India tea exports rise, prices firm up at auctions

September 29th, 2008 - 5:39 pm ICT by IANS  

Guwahati, Sep 29 (IANS) The beleaguered Indian tea industry is on a comeback trail with exports increasing and prices firming up in the weekly auctions despite competition from several countries producing cheap teas, an industry official said here Monday. “Exports rose by about 16 million kilograms to 105.57 million kilograms from January to July this year, compared to the corresponding period the previous year and this is surely a very healthy trend,” said Dhiraj Kakaty, secretary of the Assam chapter of the Indian Tea Association (ITA), an organisation of major tea growers.

India is the world’s largest tea producer after China and produced a record crop of 955 million kilograms last year with the northeastern state of Assam accounting for 55 percent of the total output.

“We are fetching good average prices in the weekly auctions with a kilogram of tea sold at Rs.83, which is about Rs.14 higher than what we got last year in the same period between January and July,” Kakaty told IANS.

“The overall mood is vibrant with the Indian tea industry now beginning to look up. Overseas demand is on the increase and prices are also firming up mainly due to very good quality teas produced by us, besides shortage of teas in the world market,” he said.

Pakistan, Egypt, Iran and Iraq and countries in the Middle East figured prominently in the export list.

Besides these countries, Kenya itself has been buying from the country to meet its export obligations, while Pakistan has also begun to buy some quantities to meet the shortage arising out of Kenyan production troubles.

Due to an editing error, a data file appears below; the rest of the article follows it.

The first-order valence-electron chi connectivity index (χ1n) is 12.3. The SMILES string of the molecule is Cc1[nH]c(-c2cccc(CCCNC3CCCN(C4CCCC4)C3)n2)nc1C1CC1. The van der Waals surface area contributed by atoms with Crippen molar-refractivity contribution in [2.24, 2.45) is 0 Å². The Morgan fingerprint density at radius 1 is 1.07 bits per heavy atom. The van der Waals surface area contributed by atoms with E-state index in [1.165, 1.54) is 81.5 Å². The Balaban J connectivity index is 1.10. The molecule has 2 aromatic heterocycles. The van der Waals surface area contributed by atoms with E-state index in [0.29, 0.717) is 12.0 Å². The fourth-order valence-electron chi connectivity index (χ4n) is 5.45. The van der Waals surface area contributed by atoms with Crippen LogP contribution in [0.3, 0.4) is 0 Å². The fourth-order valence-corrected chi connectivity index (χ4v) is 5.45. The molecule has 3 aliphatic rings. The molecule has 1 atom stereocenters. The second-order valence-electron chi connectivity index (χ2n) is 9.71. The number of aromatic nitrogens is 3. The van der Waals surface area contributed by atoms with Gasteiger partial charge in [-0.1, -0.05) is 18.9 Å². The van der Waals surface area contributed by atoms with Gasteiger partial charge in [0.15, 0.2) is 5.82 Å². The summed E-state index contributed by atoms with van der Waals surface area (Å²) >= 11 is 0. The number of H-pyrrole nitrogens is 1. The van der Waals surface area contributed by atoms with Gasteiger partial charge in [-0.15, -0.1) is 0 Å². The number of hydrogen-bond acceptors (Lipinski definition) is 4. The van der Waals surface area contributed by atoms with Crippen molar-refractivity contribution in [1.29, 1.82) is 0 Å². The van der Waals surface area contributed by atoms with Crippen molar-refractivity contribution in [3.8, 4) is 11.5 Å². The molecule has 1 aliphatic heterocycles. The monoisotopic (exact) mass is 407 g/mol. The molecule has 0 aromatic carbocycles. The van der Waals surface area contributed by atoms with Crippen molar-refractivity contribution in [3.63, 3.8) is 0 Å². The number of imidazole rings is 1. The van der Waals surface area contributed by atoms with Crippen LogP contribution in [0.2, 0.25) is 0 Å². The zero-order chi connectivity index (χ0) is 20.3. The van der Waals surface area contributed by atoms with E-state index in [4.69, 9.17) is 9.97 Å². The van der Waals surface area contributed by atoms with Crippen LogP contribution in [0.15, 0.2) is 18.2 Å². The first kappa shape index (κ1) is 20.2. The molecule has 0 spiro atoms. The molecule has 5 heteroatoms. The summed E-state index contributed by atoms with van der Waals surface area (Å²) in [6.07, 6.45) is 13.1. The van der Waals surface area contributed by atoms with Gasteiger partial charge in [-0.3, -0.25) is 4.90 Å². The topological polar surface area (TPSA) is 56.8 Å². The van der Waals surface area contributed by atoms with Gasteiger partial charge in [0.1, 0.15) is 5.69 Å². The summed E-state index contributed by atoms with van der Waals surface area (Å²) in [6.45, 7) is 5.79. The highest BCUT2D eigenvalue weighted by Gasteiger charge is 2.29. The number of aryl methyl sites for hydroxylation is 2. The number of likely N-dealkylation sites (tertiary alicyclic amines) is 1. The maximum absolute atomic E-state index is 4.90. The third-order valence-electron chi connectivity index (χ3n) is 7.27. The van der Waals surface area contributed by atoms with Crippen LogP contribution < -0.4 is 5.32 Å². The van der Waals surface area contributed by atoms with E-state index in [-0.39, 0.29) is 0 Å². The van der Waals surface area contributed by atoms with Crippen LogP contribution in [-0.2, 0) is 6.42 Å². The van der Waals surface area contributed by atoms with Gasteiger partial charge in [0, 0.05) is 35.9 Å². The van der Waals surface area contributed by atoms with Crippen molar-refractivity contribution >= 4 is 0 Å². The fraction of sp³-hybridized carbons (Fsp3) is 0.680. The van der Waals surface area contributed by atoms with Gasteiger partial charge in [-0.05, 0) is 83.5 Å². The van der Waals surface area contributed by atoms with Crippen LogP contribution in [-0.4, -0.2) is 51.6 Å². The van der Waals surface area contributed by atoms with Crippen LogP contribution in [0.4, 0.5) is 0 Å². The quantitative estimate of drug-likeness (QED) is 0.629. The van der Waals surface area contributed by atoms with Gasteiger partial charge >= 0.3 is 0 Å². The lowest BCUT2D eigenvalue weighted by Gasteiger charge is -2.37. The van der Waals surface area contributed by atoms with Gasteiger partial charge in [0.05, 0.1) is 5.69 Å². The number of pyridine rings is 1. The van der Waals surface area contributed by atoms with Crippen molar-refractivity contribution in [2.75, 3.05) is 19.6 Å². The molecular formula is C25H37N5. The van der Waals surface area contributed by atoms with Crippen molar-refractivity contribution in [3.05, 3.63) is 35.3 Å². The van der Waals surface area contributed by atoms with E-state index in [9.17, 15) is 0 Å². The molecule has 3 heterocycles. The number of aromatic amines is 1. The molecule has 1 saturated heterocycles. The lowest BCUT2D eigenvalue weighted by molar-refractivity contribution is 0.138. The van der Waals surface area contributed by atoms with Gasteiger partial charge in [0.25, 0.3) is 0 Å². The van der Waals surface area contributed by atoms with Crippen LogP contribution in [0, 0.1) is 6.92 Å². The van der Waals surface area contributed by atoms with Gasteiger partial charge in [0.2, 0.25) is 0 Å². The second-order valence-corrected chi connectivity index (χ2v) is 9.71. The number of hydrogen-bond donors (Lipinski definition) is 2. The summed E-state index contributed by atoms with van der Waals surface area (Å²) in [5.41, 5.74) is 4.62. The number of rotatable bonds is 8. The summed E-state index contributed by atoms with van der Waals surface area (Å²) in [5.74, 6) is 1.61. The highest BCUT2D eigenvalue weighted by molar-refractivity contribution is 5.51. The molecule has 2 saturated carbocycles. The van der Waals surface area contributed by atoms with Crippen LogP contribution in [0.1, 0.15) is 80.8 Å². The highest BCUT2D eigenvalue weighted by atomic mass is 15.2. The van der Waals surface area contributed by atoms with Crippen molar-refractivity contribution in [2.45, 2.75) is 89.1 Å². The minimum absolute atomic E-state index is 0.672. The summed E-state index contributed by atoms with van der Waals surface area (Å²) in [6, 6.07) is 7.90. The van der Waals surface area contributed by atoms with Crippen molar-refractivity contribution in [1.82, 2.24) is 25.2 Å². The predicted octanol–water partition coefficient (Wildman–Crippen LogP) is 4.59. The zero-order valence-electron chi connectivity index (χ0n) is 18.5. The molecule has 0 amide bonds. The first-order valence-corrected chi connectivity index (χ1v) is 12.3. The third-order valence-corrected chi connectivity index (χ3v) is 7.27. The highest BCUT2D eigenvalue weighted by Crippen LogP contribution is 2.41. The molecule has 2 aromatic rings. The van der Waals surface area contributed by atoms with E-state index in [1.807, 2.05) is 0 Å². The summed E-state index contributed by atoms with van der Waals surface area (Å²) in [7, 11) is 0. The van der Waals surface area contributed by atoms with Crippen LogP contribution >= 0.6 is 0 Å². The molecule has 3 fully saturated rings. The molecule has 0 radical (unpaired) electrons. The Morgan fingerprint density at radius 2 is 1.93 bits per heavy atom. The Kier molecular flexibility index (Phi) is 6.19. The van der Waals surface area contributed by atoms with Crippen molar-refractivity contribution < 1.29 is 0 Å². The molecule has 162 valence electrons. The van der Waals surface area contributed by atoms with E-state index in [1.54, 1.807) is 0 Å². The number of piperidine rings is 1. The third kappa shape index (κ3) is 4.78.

India’s $1.5-billion tea industry has been in a slump since 1998, with prices and exports plummeting because of weak domestic demand and increased international competition, coupled with poor quality teas produced in the country.

Last year, India exported 200 million kilograms of tea. “The markets are expected to remain strong, both in terms of exports and prices.”

Tea production in the current fiscal has been pegged at 960 million kilograms to 970 million kilograms compared to 955 million kilograms produced in 2007.

“Production has also shown an increase 16.5 million kilograms compared to the corresponding period from January to July last year,” Kakaty said. The slump in prices and exports is largely attributed to cheap and inferior quality teas produced by many new tea-growing countries like Vietnam, Bangladesh and Iran.

This has meant premium quality Indian teas are facing stiffer competition in the global market. “But on the whole the mood of the industry is very positive and vibrant,” Kakaty said.

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